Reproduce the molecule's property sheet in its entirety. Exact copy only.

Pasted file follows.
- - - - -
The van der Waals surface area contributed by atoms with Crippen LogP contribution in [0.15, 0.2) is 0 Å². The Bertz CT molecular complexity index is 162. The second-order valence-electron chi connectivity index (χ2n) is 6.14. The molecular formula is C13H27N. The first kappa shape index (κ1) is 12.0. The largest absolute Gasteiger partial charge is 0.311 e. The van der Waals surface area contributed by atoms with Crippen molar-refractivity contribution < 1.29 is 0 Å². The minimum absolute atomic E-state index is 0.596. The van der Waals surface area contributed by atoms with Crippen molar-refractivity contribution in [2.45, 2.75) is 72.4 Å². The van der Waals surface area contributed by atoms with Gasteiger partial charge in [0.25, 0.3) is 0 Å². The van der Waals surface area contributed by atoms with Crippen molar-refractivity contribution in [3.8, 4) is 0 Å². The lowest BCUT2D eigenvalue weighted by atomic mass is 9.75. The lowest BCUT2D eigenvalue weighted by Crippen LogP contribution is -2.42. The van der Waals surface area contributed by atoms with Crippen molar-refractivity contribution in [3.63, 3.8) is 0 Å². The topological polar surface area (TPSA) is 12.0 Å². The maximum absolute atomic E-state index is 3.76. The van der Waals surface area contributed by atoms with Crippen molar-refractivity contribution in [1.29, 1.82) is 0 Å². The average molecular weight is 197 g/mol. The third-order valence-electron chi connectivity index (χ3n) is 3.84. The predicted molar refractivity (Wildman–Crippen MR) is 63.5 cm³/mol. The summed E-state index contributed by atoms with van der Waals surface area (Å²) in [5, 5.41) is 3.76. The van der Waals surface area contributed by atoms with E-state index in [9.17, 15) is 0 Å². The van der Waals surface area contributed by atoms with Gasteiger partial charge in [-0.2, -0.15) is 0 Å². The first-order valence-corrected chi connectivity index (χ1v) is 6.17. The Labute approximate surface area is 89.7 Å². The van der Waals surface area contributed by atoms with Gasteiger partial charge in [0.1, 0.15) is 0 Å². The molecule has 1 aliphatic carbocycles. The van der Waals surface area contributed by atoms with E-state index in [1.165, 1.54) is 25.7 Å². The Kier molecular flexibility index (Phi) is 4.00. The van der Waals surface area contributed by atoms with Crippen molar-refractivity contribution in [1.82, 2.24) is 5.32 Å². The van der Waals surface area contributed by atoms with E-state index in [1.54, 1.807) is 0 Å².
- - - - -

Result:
The van der Waals surface area contributed by atoms with Crippen LogP contribution in [0.15, 0.2) is 0 Å². The Bertz CT molecular complexity index is 162. The second-order valence-electron chi connectivity index (χ2n) is 6.14. The molecular formula is C13H27N. The first kappa shape index (κ1) is 12.0. The largest absolute Gasteiger partial charge is 0.311 e. The van der Waals surface area contributed by atoms with Crippen molar-refractivity contribution < 1.29 is 0 Å². The minimum absolute atomic E-state index is 0.596. The van der Waals surface area contributed by atoms with Crippen molar-refractivity contribution in [2.45, 2.75) is 72.4 Å². The van der Waals surface area contributed by atoms with Gasteiger partial charge in [0.25, 0.3) is 0 Å². The van der Waals surface area contributed by atoms with Crippen molar-refractivity contribution in [3.8, 4) is 0 Å². The lowest BCUT2D eigenvalue weighted by atomic mass is 9.75. The lowest BCUT2D eigenvalue weighted by Crippen LogP contribution is -2.42. The van der Waals surface area contributed by atoms with Crippen molar-refractivity contribution in [3.63, 3.8) is 0 Å². The topological polar surface area (TPSA) is 12.0 Å². The maximum absolute atomic E-state index is 3.76. The van der Waals surface area contributed by atoms with Crippen molar-refractivity contribution in [1.29, 1.82) is 0 Å². The average molecular weight is 197 g/mol. The third-order valence-electron chi connectivity index (χ3n) is 3.84. The predicted molar refractivity (Wildman–Crippen MR) is 63.5 cm³/mol. The summed E-state index contributed by atoms with van der Waals surface area (Å²) in [5, 5.41) is 3.76. The van der Waals surface area contributed by atoms with E-state index in [9.17, 15) is 0 Å². The van der Waals surface area contributed by atoms with Gasteiger partial charge in [-0.2, -0.15) is 0 Å². The first-order valence-corrected chi connectivity index (χ1v) is 6.17. The Labute approximate surface area is 89.7 Å². The van der Waals surface area contributed by atoms with Gasteiger partial charge in [0.1, 0.15) is 0 Å². The molecule has 1 aliphatic carbocycles. The van der Waals surface area contributed by atoms with E-state index in [1.165, 1.54) is 25.7 Å². The Kier molecular flexibility index (Phi) is 4.00. The van der Waals surface area contributed by atoms with Crippen molar-refractivity contribution in [1.82, 2.24) is 5.32 Å². The van der Waals surface area contributed by atoms with E-state index in [1.54, 1.807) is 0 Å².